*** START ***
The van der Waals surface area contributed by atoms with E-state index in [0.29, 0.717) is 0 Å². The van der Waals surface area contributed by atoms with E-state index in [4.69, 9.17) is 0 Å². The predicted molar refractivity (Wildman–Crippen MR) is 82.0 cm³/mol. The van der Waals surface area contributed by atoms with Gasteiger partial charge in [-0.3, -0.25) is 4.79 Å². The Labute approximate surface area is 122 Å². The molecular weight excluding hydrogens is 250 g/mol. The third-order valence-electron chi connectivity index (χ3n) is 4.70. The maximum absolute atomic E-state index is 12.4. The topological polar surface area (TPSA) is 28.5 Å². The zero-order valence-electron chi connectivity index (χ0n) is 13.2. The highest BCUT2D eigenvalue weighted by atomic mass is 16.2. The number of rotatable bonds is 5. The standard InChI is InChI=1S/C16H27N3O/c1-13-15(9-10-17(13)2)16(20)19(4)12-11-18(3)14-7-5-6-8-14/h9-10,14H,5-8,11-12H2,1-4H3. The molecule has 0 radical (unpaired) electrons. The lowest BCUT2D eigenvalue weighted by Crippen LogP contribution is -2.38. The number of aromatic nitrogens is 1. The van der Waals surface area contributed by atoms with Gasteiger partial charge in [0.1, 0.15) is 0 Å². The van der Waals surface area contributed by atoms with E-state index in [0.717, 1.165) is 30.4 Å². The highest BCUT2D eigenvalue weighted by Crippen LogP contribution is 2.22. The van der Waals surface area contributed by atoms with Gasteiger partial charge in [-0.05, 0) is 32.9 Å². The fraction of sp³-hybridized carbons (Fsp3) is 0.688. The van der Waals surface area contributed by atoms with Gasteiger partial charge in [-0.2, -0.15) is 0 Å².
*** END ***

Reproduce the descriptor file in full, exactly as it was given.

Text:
The van der Waals surface area contributed by atoms with E-state index in [0.29, 0.717) is 0 Å². The van der Waals surface area contributed by atoms with E-state index in [4.69, 9.17) is 0 Å². The predicted molar refractivity (Wildman–Crippen MR) is 82.0 cm³/mol. The van der Waals surface area contributed by atoms with Gasteiger partial charge in [-0.3, -0.25) is 4.79 Å². The Labute approximate surface area is 122 Å². The molecular weight excluding hydrogens is 250 g/mol. The third-order valence-electron chi connectivity index (χ3n) is 4.70. The maximum absolute atomic E-state index is 12.4. The topological polar surface area (TPSA) is 28.5 Å². The zero-order valence-electron chi connectivity index (χ0n) is 13.2. The highest BCUT2D eigenvalue weighted by atomic mass is 16.2. The number of rotatable bonds is 5. The standard InChI is InChI=1S/C16H27N3O/c1-13-15(9-10-17(13)2)16(20)19(4)12-11-18(3)14-7-5-6-8-14/h9-10,14H,5-8,11-12H2,1-4H3. The molecule has 0 radical (unpaired) electrons. The lowest BCUT2D eigenvalue weighted by Crippen LogP contribution is -2.38. The number of aromatic nitrogens is 1. The van der Waals surface area contributed by atoms with Gasteiger partial charge in [0.1, 0.15) is 0 Å². The van der Waals surface area contributed by atoms with E-state index in [0.717, 1.165) is 30.4 Å². The highest BCUT2D eigenvalue weighted by Crippen LogP contribution is 2.22. The van der Waals surface area contributed by atoms with Gasteiger partial charge in [-0.05, 0) is 32.9 Å². The fraction of sp³-hybridized carbons (Fsp3) is 0.688. The van der Waals surface area contributed by atoms with Gasteiger partial charge in [-0.2, -0.15) is 0 Å².